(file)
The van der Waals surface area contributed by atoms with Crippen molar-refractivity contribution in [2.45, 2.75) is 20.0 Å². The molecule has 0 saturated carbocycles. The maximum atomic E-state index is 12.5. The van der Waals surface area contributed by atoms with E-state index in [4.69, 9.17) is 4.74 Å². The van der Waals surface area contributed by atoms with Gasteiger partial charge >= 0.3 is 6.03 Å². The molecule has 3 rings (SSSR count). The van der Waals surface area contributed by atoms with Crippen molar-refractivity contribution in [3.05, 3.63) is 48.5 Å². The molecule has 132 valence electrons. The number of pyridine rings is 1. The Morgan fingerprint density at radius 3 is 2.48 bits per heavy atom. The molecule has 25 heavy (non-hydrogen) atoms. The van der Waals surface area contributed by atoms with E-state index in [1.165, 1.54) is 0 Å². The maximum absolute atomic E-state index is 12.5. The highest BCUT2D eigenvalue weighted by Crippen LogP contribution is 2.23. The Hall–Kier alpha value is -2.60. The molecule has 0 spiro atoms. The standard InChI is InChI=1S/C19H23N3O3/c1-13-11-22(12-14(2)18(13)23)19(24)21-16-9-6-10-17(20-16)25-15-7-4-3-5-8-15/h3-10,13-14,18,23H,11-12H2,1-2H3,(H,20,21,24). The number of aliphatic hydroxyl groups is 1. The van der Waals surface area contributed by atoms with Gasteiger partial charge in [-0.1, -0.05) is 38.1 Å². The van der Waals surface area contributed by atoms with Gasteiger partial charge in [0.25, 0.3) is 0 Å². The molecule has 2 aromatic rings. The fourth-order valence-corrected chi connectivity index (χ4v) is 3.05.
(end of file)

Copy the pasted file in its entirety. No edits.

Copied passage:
The van der Waals surface area contributed by atoms with Crippen molar-refractivity contribution in [2.45, 2.75) is 20.0 Å². The molecule has 0 saturated carbocycles. The maximum atomic E-state index is 12.5. The van der Waals surface area contributed by atoms with E-state index in [4.69, 9.17) is 4.74 Å². The van der Waals surface area contributed by atoms with Gasteiger partial charge >= 0.3 is 6.03 Å². The molecule has 3 rings (SSSR count). The van der Waals surface area contributed by atoms with Crippen molar-refractivity contribution in [3.05, 3.63) is 48.5 Å². The molecule has 132 valence electrons. The number of pyridine rings is 1. The Morgan fingerprint density at radius 3 is 2.48 bits per heavy atom. The molecule has 25 heavy (non-hydrogen) atoms. The van der Waals surface area contributed by atoms with E-state index in [1.165, 1.54) is 0 Å². The maximum absolute atomic E-state index is 12.5. The highest BCUT2D eigenvalue weighted by Crippen LogP contribution is 2.23. The Hall–Kier alpha value is -2.60. The molecule has 0 spiro atoms. The standard InChI is InChI=1S/C19H23N3O3/c1-13-11-22(12-14(2)18(13)23)19(24)21-16-9-6-10-17(20-16)25-15-7-4-3-5-8-15/h3-10,13-14,18,23H,11-12H2,1-2H3,(H,20,21,24). The number of aliphatic hydroxyl groups is 1. The van der Waals surface area contributed by atoms with Gasteiger partial charge in [-0.1, -0.05) is 38.1 Å². The van der Waals surface area contributed by atoms with Gasteiger partial charge in [0.25, 0.3) is 0 Å². The molecule has 2 aromatic rings. The fourth-order valence-corrected chi connectivity index (χ4v) is 3.05.